John Palazzolo, 77, a reputed street boss of the Bonanno crime family’s Bronx faction, got locked up Friday after federal law enforcement officials caught him meeting with other mobsters — a violation of his parole terms.
The Bonanno crime family may have lost its youth, but its wiseguys still have plenty of chutzpah.
John Palazzolo, 77, a reputed street boss of the clan’s Bronx faction, got locked up Friday after federal law enforcement officials caught him meeting with other mobsters — a violation of his parole terms.
The feds feared the old gangster was conspiring to take over Bonanno operations in Queens — which could possibly unleash a wave of violence among rival factions.
Citing allegations of “a conspiracy to conduct a war to control the Bonanno crime family,” federal Judge Nicholas Garaufis ordered the ailing oldfella to jail pending a hearing next month.
Palazzolo, who was released in 2012 after doing 10 years for attempted murder, is barred from associating with fellow mobsters.
But in past weeks, he was caught by surveillance having a suspiciously long meeting in the parking lot of a diner in Bayside, Queens with “Fat Anthony” Rabito, a consigliere of the Bonannos.
He also met with a mafioso with ties to reputed mob boss Michael “Mikey Nose” Mancuso, who has three more years left in federal prison for a murder rap and is believed to rule the family from the inside.
Those pow-wows are in violation of Palazzolo’s parole, prosecutors said in court.
“Is there still a leadership of the Bonnano family?” asked a puzzled Garaufis.
“Unfortunately, yes,” said assistant U.S. attorney Nicole Argentieri.
But in past weeks, he was caught by surveillance having a suspiciously long meeting in the parking lot of a diner in Bayside, Queens with "Fat Anthony" Rabito (pictured), a consigliere of the Bonannos.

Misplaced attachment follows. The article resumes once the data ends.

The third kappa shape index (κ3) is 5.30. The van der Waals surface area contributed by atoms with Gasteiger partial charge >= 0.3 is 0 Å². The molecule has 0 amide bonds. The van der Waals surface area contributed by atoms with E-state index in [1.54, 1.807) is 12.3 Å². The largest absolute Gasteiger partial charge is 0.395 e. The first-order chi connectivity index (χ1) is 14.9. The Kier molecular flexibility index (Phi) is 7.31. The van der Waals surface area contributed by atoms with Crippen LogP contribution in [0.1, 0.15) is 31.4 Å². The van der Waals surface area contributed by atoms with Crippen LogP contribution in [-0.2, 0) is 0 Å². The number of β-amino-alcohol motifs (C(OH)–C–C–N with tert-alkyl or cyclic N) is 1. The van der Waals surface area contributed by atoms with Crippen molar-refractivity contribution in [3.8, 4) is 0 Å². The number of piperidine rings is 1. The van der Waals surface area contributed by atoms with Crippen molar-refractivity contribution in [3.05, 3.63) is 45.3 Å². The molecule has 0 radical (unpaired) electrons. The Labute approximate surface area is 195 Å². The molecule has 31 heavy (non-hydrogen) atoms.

“He’s pissed,” the law-enforcement official said. “Once we found out, we had to stop it.”
Defense lawyer Flora Edwards argued the run-in with Rabito could have been “a casual meeting” and pointed to her client’s litany of health issues.
A resigned-looking Palazzolo, wearing track pants, a black hoodie and holding a plastic bag from Target, shuffled into the lock-up.
“I thought someone’s who’s 77-years-old and has medical problems will be happy to live a quiet life,” the judge told him.
He added that the power struggle involves another imprisoned mobster, calling it “one nightmare on top of another.”
The Bonanno family has been working to replenish its ranks following dozens of convictions in the past decade, many obtained after its boss and underboss turned into rats and testified.
New recruits and old timers are still engaged in loan sharking, racketeering and other illegal activities, said a source.
“It never ends,” he added.